A new research path concerned multi-valued models and semantics of strategic abilities. In multi-valued semantics, the value of a specification is defined over an arbitrary lattice of logical values. We showed that model checking in this very rich framework can be reduced to the standard 2-valued model checking by a simple and efficient translation scheme. What is more, the correctness and efficiency of the translation does not depend on the type of strategies that is used in the semantics, and thus applies to most (if not all) semantic variants of strategic logics. The theoretical results have been validated in a number of papers that apply strategic reasoning to analysis of information flow security and to specification of receipt-freeness and coercion resistance in voting protocols.
3. Abstraction, focused on obtaining useful reductions of agent models so that the verification becomes computationally easier.
This objective also produced significant results. We used models that abstract away from features of individuals, and allow for analysis of societal behavior in possibly adversarial interaction. Moreover, we investigated the shift from "micro" to "macro" view of a multi-agent system on the example of aggregation of agents' opinions, and proposed an iterative procedure of multi-agent aggregation. We also studied multi-valued abstraction, and its applicability for model checking of agents with imperfect information.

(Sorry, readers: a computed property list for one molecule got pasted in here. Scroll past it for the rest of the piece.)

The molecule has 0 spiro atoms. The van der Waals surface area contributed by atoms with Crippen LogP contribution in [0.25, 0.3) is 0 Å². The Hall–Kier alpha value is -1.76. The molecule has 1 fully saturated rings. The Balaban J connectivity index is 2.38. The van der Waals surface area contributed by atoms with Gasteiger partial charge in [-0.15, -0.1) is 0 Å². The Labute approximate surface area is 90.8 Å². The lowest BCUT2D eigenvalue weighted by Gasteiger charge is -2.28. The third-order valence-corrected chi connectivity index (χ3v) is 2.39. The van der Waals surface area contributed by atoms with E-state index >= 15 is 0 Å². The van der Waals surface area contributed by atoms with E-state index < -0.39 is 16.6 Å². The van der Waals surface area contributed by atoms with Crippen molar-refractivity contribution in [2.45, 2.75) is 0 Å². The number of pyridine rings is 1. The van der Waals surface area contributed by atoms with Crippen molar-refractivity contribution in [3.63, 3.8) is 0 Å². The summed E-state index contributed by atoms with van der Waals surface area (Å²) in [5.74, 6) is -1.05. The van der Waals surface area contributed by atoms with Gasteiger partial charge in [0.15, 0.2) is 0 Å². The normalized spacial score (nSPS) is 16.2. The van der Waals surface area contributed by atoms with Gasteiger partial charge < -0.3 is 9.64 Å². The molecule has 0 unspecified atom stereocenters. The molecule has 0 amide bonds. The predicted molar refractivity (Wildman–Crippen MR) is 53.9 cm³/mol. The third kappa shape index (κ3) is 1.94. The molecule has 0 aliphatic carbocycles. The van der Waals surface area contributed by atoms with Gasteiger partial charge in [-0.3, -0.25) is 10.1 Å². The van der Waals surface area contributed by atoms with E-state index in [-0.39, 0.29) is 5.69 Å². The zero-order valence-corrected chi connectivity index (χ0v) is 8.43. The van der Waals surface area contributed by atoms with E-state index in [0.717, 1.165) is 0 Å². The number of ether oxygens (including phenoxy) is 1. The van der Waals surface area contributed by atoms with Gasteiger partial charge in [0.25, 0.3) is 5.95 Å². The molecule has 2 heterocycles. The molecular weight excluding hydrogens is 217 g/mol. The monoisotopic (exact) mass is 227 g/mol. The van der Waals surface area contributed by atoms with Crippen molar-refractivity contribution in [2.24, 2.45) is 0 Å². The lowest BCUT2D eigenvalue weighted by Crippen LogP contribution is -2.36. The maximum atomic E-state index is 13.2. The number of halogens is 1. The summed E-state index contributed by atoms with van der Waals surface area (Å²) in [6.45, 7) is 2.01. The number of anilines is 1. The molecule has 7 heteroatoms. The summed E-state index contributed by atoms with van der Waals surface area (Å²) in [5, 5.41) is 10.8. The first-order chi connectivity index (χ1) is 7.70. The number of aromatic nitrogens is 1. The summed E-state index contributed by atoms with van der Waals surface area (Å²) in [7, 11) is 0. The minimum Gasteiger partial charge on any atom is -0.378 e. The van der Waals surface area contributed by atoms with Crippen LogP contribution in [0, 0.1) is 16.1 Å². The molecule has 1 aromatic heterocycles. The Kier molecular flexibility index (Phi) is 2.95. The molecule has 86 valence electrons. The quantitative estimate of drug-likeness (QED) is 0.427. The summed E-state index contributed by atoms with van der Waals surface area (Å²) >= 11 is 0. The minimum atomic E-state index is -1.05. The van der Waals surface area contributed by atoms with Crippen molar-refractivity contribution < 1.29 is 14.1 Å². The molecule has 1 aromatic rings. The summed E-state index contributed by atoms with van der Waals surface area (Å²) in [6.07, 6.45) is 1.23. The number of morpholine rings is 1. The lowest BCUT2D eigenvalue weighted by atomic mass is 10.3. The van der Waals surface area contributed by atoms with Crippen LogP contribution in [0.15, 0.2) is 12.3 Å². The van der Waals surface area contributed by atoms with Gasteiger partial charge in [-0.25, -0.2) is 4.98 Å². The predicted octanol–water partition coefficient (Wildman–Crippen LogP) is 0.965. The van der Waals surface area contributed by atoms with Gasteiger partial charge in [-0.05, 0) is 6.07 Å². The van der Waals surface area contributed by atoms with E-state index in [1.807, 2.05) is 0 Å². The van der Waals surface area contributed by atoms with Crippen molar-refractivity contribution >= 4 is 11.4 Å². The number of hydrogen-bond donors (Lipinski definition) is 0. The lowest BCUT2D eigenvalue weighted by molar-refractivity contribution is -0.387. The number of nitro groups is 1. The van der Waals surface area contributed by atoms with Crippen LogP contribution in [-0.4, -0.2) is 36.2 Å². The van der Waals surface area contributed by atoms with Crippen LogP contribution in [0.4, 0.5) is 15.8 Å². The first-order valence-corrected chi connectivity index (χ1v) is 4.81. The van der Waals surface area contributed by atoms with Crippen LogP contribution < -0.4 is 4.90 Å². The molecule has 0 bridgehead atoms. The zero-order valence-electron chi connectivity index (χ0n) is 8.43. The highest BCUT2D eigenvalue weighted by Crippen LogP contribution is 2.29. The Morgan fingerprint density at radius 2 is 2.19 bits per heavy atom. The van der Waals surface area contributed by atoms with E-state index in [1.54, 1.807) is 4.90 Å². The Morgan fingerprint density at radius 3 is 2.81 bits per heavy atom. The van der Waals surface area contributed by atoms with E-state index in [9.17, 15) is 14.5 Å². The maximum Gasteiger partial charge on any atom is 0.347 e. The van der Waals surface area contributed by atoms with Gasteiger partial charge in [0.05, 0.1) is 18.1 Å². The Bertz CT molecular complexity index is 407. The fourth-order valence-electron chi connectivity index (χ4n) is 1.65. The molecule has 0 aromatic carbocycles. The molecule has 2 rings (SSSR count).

4. Unified semantics of MAS, focused on redefining the fundamental concepts in terms of effectivity functions, and validation of the result by specifications of security requirements in voting scenarios.
Towards this objective, we proposed and studied a novel variant of noninterference (a classical information security concept), based on the strategic ability of the "good" players to avoid information leakage. Furthermore, we proposed a concept of "effective security" where the security of the system is defined by the attacker's strategic ineffectivity to compromise the objective of the system. Finally, we showed how the classical concepts of receipt-freeness and coercion resistance in voting protocols can be formalized in terms of strategic effectivity of the participants.
The tangible outputs obtained in the project are listed on the project website (http://krak.ipipan.waw.pl/~wjamroga/projects/revink/). Of special note is the best paper award for our article on preventing coercion, indicating a successful crossover to the research community working on electronic voting procedures. The grant has also had a lasting effect on the career of the main researcher. Through the project, Wojciech Jamroga obtained his first professorship position, which he continues now, after ReVINK ended. Thanks to the collaboration that emerged within ReVINK, it was also possible to prepare and submit a successful proposal for a bilateral Polish-Luxembourgish project on verification of voting protocols (VoteVerif), which is currently carried out at ICS PAS and the University of Luxembourg, with the total budget of 1.2M EUR.
Surveys and book chapters:
Wojtek Jamroga home page
Institute of Computer Science PAS
Marie Sklodowska-Curie actions
Last modified 2016-10-29